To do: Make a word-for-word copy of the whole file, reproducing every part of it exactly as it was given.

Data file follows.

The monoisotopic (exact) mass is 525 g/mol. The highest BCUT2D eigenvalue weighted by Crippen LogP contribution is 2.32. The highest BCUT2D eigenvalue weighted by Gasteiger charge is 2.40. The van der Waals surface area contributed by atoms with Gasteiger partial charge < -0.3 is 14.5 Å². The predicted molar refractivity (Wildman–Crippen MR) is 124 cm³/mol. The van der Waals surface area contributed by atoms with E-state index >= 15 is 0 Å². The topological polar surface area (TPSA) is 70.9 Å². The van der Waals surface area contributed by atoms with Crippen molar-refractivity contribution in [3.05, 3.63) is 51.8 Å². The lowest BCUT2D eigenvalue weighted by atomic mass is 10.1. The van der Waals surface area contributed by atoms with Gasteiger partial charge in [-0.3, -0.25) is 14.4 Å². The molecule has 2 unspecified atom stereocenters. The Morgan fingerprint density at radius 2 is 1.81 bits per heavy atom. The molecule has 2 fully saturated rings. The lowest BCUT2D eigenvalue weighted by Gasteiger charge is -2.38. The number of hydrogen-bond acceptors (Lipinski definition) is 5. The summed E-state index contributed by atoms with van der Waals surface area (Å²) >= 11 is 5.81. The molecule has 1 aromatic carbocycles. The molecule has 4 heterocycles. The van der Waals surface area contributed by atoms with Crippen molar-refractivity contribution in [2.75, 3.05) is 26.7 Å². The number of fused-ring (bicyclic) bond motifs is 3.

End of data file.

The monoisotopic (exact) mass is 525 g/mol. The highest BCUT2D eigenvalue weighted by Crippen LogP contribution is 2.32. The highest BCUT2D eigenvalue weighted by Gasteiger charge is 2.40. The van der Waals surface area contributed by atoms with Gasteiger partial charge < -0.3 is 14.5 Å². The predicted molar refractivity (Wildman–Crippen MR) is 124 cm³/mol. The van der Waals surface area contributed by atoms with E-state index >= 15 is 0 Å². The topological polar surface area (TPSA) is 70.9 Å². The van der Waals surface area contributed by atoms with Crippen molar-refractivity contribution in [3.05, 3.63) is 51.8 Å². The lowest BCUT2D eigenvalue weighted by atomic mass is 10.1. The van der Waals surface area contributed by atoms with Gasteiger partial charge in [-0.3, -0.25) is 14.4 Å². The molecule has 2 unspecified atom stereocenters. The Morgan fingerprint density at radius 2 is 1.81 bits per heavy atom. The molecule has 2 fully saturated rings. The lowest BCUT2D eigenvalue weighted by Gasteiger charge is -2.38. The number of hydrogen-bond acceptors (Lipinski definition) is 5. The summed E-state index contributed by atoms with van der Waals surface area (Å²) >= 11 is 5.81. The molecule has 1 aromatic carbocycles. The molecule has 4 heterocycles. The van der Waals surface area contributed by atoms with Crippen molar-refractivity contribution in [2.75, 3.05) is 26.7 Å². The number of fused-ring (bicyclic) bond motifs is 3.